Summary: Today marked the start of Computex, the world's largest Information Technology trade show. We had the opportunity to exclusively test DFI's Crossfire motherboard as well as take a closer look at the Pentium 4 and AMD Crossfire offerings from ECS. Both Cooler Master and Thermaltake introduced new case designs, and AMD showed off it's Formula 1 racing car. Read all the details inside!
Today marks the official start of Computex 2005, the world’s largest IT focused trade show. Yesterday we brought you a sneak preview of the trade halls, and today we’ll be taking a closer look at AMD, VIA, DFI, ECS, and others in our second day of Computex coverage.
We’ll start off by visiting AMD’s booth, whose main attraction was their sponsored F1 racing car. AMD brought in the actual car they sponsor for the show, and in addition to the car showed off their latest Athlon 64 X2 processors.
AMD also showed off a few nForce 4 partner motherboards at their booth, but nothing new in terms of un-released processors and things of that sort.
We then made our way over to VIA’s suite, where we had the chance to take a look at some new motherboard technologies VIA has been working on since January.
VIA was showing off their K8T890 Pro motherboard running two GeForce 6600GT cards in SLI mode. VIA hacked NVIDIA’s drivers and got SLI to work on their K8T890 Pro reference board.
However, VIA’s SLI implementation differs from NVIDIA’s, in that VIA chose a 16x4 PCIe pipeline implementation, while NVIDIA’s SLI design calls for a 8x8 setup.
We’ll be running some tests on VIA’s two 6600GT cards in SLI over the next few days, but the setup is still in it’s beta form and may have a hard time reaching retail due to NVIDIA not officially supporting VIA’s SLI implementation.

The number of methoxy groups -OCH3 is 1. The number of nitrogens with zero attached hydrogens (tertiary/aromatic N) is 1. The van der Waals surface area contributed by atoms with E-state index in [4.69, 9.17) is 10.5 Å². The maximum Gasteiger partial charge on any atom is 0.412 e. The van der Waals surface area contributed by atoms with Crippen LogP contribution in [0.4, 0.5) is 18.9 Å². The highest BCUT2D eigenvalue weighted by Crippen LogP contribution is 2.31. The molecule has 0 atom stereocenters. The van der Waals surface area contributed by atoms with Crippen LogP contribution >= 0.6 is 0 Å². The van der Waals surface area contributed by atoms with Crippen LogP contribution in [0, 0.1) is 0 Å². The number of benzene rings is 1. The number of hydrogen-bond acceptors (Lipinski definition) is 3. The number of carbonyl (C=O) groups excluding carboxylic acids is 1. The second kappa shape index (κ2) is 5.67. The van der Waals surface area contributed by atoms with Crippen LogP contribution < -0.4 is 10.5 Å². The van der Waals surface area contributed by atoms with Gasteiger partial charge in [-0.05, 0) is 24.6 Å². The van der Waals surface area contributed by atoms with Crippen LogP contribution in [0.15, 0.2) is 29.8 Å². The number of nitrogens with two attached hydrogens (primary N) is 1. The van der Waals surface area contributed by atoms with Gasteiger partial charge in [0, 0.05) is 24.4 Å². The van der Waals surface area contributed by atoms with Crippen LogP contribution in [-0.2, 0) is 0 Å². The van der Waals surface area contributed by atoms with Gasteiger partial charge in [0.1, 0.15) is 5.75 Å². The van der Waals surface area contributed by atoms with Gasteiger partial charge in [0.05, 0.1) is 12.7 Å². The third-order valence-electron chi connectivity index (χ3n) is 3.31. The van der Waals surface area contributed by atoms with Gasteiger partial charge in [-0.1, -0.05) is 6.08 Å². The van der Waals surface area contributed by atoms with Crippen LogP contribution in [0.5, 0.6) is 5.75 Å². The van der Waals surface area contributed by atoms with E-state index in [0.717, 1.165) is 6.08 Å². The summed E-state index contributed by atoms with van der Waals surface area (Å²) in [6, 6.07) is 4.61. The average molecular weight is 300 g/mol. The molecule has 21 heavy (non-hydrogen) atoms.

VIA was also showing off a PCIe and AGP graphics card setup where both cards can run in the system simultaneously. This will allow up to four monitor support, but only one card can run in 3d at once, so the only real advantages to this implementation would be when trying to output to more than two monitors.
Cooler Master was also on hand to show off their latest high end custom case design, the new CM Stacker.
The new Stacker is an all aluminum case with a removable motherboard tray, and room for up to four side panel exhaust fans. It’s a very large case and one that should be as successful as Cooler Master’s previous Stacker and Wave Master cases.
Cooler Master was also showing off their Centurion and water cooling kits, but the new CM Stacker was definitely the product that gartered the most attention.
Right next to Cooler Master was Thermaltake. Thermaltake hired 10 people to walk around the show with helmets that had their golden orb heatsink mounted on, making their booth hard to miss.
Inside Thermaltake’s booth we took a look at Thermaltake’s new Taichi case. Built on wheels and designed to act as a huge aluminum heatsink, the Taichi may be the ultimate silent case when it debuts later on this year.
Thermaltake also showed off their Armor ATX/BTX cases, as well as their new Kandalf ATX/BTX case that is currently on the market. We’ll be coming back to the Thermaltake booth to take a look at their new cooling and power offerings in the next few days.
Yesterday we were among the first to take a look at DFI’s new Radeon Xpress 200 motherboard supporting ATI’s Crossfire Multi-Graphics Card technology. Today we were able to actually run a few benchmarks on one of the only non-reference Crossfire motherboards at Computex.
To benchmark, we first used two ATI Radeon X850XT graphics cards in MVP. With no AA/AF enabled and running at 1024x768x32, we managed a 3DMark 05 score of 9967. When we changed the slave card to an ATI Radeon X850XT Platinum Edition, we managed to get a score of 10646 in 3DMark 05.
The DFI Crossfire board should be among the first to market sometime in July, and it will most likely be priced around $150, competing directly with NVIDIA’s nForce 4 Ultra chipsets.
Finally, we made our way over to the ECS booth to see what new motherboard solutions they were showing off.
Like DFI, ECS was also showing off their Crossfire motherboards, but on both the Intel and the AMD platforms. Feature wise, both boards will be identical, the differences being only the support for AMD and Intel CPU’s.
DFI was also showing off some of their new SLI motherboards, as well as many of their mainstream VIA K8T890 Pro designs.
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